The first time I saw Wil Hughes' work, I could not look away. He is a digital sculptor who has a keen eye for taking works of popular cartoon characters and making them look realistic to the point of making them creepy and nightmarish.
The 3D digital sculptures take on everything from Rick and Morty through the Simpsons, and even company mascots such as Ronald McDonald and children's book characters like Waldo from the "Where's Waldo?" series have been given the treatment of his unique perspective.
Born in Wales, he found digital sculpture in high school, and everything has progressed from there. Much to my surprise, I found out that Wil only just earned his Bachelor's in Animation last year. He is an obvious talent with youth and a snowballing following on his side. His work speaks for itself, and whether it gives you a laugh or ruins your childhood, you have to admit that it's phenomenal.
Wil was kind enough to answer a few questions and share some of his work with me. I hope you enjoy the following interview with a rapidly emerging artist.
How did you get the idea to make these realistic versions of cartoon characters and pop icons? Was there a single one to start it all off?
In the industry as a modeler, it is important to be able to bring 2D concept to 3D. Instead of including 2D reference in my portfolio I decided to recreate well known 2D cartoons. I was bored one day and asked on facebook who I should model. Someone recommended Rick from Rick and Morty. This gathered attention quickly so I went on to do more and further exaggerate and push a style.
Who or what are some of your influences?
Watching cartoons growing up, some would show ugly and detailed illustrations which I found interesting to look at. These illustrations have influenced my creepy style. I am also influenced by all kinds of different artists including Dennis Carlsson, Tim Burton, Dominic Qwek and many more.
What software and hardware do you use to create?
All my artwork is made using a computer. I use various softwares depending on the look I'm going for but mostly just include Zbrush and Photoshop.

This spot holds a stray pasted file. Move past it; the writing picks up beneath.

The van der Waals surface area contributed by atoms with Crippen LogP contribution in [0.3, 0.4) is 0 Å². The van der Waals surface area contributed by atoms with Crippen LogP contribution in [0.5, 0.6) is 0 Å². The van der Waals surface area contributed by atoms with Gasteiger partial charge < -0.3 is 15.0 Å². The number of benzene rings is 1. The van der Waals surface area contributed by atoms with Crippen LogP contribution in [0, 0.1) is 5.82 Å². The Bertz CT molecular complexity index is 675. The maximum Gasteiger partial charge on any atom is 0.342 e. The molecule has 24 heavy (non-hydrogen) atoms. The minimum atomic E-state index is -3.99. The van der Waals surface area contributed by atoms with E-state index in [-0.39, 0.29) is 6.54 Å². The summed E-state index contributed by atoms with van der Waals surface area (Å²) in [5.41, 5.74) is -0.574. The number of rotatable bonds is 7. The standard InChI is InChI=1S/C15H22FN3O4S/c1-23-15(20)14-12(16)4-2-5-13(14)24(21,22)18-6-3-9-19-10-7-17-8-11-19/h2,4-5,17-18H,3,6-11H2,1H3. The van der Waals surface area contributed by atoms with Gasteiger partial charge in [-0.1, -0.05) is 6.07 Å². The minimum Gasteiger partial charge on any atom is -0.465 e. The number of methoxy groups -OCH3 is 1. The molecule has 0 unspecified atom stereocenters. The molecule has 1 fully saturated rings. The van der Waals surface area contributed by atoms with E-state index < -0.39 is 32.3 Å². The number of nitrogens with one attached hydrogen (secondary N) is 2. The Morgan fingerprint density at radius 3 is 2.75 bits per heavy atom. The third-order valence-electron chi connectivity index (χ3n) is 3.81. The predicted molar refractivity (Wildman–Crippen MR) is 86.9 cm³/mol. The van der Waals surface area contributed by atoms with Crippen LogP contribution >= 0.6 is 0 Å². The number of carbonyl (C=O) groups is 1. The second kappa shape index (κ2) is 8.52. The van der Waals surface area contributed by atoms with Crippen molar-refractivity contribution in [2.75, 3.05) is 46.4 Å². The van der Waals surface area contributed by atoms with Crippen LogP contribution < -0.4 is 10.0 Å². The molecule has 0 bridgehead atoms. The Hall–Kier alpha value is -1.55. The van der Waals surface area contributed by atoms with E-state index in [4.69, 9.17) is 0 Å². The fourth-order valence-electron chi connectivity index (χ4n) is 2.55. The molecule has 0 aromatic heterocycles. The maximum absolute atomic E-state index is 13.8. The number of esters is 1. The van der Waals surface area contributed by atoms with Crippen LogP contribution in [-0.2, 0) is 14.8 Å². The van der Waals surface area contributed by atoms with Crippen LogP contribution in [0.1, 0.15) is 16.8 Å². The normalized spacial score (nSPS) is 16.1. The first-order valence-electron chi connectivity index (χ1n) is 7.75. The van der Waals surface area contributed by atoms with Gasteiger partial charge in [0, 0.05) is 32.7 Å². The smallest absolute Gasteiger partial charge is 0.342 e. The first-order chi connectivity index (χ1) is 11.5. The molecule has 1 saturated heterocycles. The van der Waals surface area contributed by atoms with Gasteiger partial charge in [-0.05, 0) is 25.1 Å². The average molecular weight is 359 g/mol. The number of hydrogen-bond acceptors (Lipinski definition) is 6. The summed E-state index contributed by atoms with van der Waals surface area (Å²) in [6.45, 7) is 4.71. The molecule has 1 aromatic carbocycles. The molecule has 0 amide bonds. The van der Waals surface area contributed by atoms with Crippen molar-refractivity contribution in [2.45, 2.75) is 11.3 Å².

Do you have any personal favorites of your creations?
One of my favorites is Ronald McDonald. It's creepy and popular and I think just works well in terms of form and colour. My favourites swap and change all the time though as I continue to learn and apply new techniques to my sculptures.
Are there any other arts or passions you pursue?
Before visual art, I wanted to pursue music. I play a few instruments and was known for being able to play "everything" in high school. I felt music wouldn't be a very stable career path so I decided to pursue 3D modeling. Not sure how well I thought that one through... I still play music just for myself.
Any other projects or plans we should know about?
I'd like to study caricature more and be able to do commission portraits of a good standard. Also 3D printing is something I would like to pursue further into the future.
Have you heard from any of the original creators of the characters?
I have heard from a few of the original creators. I got an email from an assistant of Doug Lawrence (voice of Plankton) who told me Doug liked my Plankton sculpture. David Firth has seen my Salad fingers, Adult Swim shared my Pickle Rick. There's a lot of fan art of these kinds of things though so I don't expect any response from original creators.
What is the trick to making a cartoon appear realistic? Is there an area of the animation that requires extra focus?
There are many things that make something look realistic. These might include overall form, fine details, colour and material. To make something completely photorealistic is extremely difficult and I personally don't see much point when it comes to characters. In CGI making something look realistic can accidentally make it look creepy or ugly which is also known as the 'uncanny valley'. The uncanny valley is something I embrace in my art. Although my artwork might be realistic you can still tell they're not an actual real life thing. I like to have my characters cartoony and exaggerated but also cross the line with some realism which ultimately makes them look creepy to many people.
You've amassed a decent-sized following. Has this been from the work speaking for itself, or do you have a marketing strategy that works for you?
I think this has come from the work itself and people's willingness to share it because they find it interesting. I don't think I try as hard as I should when it comes to selling or promoting my artwork. I can never predict the response to the art I upload so my strategy is if I like it I'll probably share it.
Ever hear from your fans/critics? Any favorite fan mail? Has anyone accused you of ruining their childhood?
I get people comment and message me on their opinions of my artwork all the time which I think is engaging and I greatly appreciate. I don't think I have a favourite fan mail but I have had people ask questions for school projects, I have seen people make artwork of my artwork and people who have had my artwork tattooed. I have been accused many times of ruining childhoods and I think that's great. Any response is better than no response when it comes to art.
What advice do you have for 3D modelers, digital sculptors, or graphic artists?
I think it's important to stay critical of your work, keep your standards high and try to stay away from what everyone else is doing.
I would like to thank Wil for his time and willingness to share his talent. Please take the time to peruse his website, store, and Facebook and Instagram pages below, as his work goes far beyond the few images we've shared here in this interview.